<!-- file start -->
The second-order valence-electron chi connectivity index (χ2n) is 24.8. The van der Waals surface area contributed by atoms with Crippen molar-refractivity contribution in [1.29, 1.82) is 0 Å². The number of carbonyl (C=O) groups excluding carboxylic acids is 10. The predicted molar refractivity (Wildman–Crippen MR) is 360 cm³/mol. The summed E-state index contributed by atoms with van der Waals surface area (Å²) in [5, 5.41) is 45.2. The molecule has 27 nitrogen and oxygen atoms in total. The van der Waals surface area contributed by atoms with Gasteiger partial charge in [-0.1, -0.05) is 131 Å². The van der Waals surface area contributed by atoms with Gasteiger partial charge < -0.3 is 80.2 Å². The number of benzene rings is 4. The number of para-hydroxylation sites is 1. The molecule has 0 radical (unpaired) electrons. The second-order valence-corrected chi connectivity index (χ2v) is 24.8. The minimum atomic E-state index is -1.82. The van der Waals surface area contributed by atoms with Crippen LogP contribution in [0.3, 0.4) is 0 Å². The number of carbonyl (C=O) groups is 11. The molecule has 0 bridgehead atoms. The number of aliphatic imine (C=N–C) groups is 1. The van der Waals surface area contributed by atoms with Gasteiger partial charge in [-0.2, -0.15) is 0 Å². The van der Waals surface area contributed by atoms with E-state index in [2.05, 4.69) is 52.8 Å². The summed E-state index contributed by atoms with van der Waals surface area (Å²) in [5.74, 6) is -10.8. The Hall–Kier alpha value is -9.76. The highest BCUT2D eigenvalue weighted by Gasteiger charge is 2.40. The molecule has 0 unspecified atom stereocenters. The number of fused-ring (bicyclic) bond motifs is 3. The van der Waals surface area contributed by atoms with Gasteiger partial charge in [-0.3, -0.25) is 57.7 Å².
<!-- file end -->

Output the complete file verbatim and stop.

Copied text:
The second-order valence-electron chi connectivity index (χ2n) is 24.8. The van der Waals surface area contributed by atoms with Crippen molar-refractivity contribution in [1.29, 1.82) is 0 Å². The number of carbonyl (C=O) groups excluding carboxylic acids is 10. The predicted molar refractivity (Wildman–Crippen MR) is 360 cm³/mol. The summed E-state index contributed by atoms with van der Waals surface area (Å²) in [5, 5.41) is 45.2. The molecule has 27 nitrogen and oxygen atoms in total. The van der Waals surface area contributed by atoms with Gasteiger partial charge in [-0.1, -0.05) is 131 Å². The van der Waals surface area contributed by atoms with Gasteiger partial charge < -0.3 is 80.2 Å². The number of benzene rings is 4. The number of para-hydroxylation sites is 1. The molecule has 0 radical (unpaired) electrons. The second-order valence-corrected chi connectivity index (χ2v) is 24.8. The minimum atomic E-state index is -1.82. The van der Waals surface area contributed by atoms with Crippen LogP contribution in [0.3, 0.4) is 0 Å². The number of carbonyl (C=O) groups is 11. The molecule has 0 bridgehead atoms. The number of aliphatic imine (C=N–C) groups is 1. The van der Waals surface area contributed by atoms with Gasteiger partial charge in [-0.2, -0.15) is 0 Å². The van der Waals surface area contributed by atoms with E-state index in [2.05, 4.69) is 52.8 Å². The summed E-state index contributed by atoms with van der Waals surface area (Å²) in [5.74, 6) is -10.8. The Hall–Kier alpha value is -9.76. The highest BCUT2D eigenvalue weighted by Gasteiger charge is 2.40. The molecule has 0 unspecified atom stereocenters. The number of fused-ring (bicyclic) bond motifs is 3. The van der Waals surface area contributed by atoms with Gasteiger partial charge in [-0.3, -0.25) is 57.7 Å².